Once the kittens have been off milk for a few weeks and are used to eating meats, I also start adding some of Nature's Logic canned food, primarily chicken, duck or rabbit.  This allows my adopters to have a choice of food they can feed,  that the kittens are used to. I still strongly urge everyone to add some raw meats to the diet.  I also strongly urge them to keep the cat on a wet diet as that is what they are designed for.  Dry foods are hard on the kidneys and their digestive systems. I will also used canned food with  meats added for the adults if I am running low on my Feline Instincts supplement powder, until I can place another order.
  Nature's Logic is  the best canned I've found, since all the vitamins and minerals are naturally derived - no synthetics.  My other  choices are Natural Planet Organics, B.G. ( Before Grain ) by Merrick, Blue Buffalo's Wilderness, and Brandon Farms Naturals. I also like Dave's Turkey and Chicken canned food - I can find it in the large cans which I prefer.  I avoid any canned foods that have grains or rice added - I want to see more meat than anything else. I also avoid canned foods that contain fish, which alot do because it adds flavor.  Too much fish in the diet can lead to hyperthyroidism in older cats, can cause allergy due to the high levels of histamines present in fish based foods, and Ocean Whitefish (usually the fish utilized in canned foods) is high in Mercury.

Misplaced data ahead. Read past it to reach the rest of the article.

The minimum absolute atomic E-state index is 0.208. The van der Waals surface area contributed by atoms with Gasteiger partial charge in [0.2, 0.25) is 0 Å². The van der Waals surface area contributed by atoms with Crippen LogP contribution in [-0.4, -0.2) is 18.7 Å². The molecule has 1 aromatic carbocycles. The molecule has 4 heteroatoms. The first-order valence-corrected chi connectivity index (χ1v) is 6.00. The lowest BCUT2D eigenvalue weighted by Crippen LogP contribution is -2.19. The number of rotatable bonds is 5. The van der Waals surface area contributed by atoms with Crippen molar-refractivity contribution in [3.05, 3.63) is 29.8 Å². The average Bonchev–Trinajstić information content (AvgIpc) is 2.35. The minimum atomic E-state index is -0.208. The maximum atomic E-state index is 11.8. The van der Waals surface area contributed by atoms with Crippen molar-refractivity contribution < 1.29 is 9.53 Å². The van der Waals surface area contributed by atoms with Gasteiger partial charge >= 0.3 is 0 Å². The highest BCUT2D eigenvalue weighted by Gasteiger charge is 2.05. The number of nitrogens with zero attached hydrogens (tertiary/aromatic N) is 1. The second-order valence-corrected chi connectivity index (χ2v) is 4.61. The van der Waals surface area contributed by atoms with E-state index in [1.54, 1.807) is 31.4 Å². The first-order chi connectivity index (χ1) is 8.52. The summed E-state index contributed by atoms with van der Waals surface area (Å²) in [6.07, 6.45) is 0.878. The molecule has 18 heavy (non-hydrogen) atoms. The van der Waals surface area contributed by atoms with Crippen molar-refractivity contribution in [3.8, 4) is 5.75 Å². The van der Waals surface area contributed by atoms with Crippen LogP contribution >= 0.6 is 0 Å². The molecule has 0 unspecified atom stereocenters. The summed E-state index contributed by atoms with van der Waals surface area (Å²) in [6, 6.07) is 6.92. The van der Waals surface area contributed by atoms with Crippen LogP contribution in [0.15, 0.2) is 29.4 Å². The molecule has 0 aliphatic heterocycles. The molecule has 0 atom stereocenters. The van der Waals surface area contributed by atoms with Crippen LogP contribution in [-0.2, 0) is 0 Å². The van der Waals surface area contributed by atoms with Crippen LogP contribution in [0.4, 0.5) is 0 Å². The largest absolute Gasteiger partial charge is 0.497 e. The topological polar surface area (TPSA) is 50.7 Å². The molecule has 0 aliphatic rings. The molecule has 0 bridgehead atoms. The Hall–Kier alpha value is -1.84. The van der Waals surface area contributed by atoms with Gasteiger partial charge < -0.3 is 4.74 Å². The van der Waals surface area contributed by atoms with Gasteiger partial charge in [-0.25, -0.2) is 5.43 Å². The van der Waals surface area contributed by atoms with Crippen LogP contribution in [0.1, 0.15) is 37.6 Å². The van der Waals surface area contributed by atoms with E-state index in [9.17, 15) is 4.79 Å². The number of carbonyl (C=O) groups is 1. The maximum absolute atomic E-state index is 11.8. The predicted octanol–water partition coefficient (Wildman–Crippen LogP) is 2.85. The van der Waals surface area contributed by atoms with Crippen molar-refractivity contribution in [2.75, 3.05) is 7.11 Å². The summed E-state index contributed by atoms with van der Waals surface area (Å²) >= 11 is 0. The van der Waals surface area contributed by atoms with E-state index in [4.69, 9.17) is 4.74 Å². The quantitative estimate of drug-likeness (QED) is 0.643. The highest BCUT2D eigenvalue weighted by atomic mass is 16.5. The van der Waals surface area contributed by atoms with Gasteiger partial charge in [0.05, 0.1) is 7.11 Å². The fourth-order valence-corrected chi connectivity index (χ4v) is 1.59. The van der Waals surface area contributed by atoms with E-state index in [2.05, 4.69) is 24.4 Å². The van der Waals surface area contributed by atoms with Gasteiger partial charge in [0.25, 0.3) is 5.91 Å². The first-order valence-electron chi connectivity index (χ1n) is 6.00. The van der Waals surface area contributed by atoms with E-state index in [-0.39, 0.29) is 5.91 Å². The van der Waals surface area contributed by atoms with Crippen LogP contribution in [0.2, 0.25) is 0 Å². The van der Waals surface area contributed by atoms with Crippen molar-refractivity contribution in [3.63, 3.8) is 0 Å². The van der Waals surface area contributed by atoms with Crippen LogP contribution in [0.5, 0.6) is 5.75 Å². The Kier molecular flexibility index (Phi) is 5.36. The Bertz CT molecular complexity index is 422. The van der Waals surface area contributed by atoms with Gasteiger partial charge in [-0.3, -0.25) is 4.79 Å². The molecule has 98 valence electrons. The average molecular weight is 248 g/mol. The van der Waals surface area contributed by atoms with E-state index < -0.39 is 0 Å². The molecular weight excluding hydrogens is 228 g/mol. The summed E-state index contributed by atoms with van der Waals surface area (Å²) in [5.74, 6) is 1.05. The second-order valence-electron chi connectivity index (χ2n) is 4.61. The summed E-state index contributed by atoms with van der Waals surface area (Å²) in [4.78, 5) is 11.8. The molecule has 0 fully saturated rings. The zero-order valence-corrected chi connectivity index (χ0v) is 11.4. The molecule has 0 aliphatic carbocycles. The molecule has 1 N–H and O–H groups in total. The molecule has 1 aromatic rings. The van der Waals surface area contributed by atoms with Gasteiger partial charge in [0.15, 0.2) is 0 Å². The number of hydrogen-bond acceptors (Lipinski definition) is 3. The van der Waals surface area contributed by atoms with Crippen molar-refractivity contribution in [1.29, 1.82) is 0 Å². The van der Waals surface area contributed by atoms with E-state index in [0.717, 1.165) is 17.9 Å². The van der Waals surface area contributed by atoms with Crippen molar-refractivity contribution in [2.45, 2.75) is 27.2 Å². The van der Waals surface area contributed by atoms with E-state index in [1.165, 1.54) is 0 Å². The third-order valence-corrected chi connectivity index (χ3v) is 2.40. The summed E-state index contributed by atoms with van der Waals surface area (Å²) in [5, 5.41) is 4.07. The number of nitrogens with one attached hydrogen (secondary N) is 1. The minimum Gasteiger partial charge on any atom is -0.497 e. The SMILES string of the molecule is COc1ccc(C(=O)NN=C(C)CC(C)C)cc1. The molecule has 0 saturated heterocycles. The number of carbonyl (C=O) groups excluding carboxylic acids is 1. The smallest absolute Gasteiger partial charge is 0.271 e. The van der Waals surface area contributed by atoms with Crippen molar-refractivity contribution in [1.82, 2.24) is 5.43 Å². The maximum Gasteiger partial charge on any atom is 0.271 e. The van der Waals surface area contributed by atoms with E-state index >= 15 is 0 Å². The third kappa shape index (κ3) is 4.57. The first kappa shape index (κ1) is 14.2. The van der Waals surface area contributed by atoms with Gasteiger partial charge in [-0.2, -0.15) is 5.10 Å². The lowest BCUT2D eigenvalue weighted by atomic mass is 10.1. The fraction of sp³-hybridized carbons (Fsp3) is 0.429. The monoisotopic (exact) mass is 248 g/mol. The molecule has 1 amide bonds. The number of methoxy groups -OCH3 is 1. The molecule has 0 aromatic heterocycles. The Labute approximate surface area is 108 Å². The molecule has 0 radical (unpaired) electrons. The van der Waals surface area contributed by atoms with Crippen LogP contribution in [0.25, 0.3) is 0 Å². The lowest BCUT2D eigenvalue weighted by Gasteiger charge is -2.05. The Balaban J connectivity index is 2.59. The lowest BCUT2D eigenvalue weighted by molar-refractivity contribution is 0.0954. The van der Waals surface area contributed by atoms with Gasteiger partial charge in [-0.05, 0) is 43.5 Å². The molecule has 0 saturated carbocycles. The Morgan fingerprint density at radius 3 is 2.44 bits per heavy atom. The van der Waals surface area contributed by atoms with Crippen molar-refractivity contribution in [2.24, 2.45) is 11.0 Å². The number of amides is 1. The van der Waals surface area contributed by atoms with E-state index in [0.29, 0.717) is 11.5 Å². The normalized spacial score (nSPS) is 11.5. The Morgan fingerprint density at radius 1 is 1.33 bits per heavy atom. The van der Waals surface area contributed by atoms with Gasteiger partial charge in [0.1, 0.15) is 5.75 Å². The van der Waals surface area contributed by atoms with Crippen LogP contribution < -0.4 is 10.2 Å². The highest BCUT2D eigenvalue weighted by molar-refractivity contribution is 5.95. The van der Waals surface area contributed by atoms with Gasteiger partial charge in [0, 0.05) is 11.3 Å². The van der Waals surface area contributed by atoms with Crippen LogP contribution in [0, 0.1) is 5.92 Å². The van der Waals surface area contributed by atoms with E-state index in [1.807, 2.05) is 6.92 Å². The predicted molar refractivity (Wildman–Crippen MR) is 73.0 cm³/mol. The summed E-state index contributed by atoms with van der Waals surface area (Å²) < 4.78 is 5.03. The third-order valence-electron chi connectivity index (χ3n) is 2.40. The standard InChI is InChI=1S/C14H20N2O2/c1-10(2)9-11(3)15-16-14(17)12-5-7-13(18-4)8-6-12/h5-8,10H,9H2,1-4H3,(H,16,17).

I usually find Nature's Logic online at Pet Food Direct or a local pet specialty store.  Many Pet specialty stores will carry these brands if you ask them.
Once a month I will give the cats canned mackerel for a treat,  which they love.  I may also make chicken soup and give them a bowl of that too. 
The cats also get filtered water as tap water can contain contaminates like chlorine, etc. These contaminates can also have a negative effect on any homeopathy you use. 

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 Below are some examples of what my raw chicken batches look like.  They can be frozen in glass or ziploc bag serving sizes, or you can just make it as needed for 1 or 2 cats.
I do not heat the bags of food, everything is served cold - so I am not worried about freezing food in plastic - nothing leaches into the food.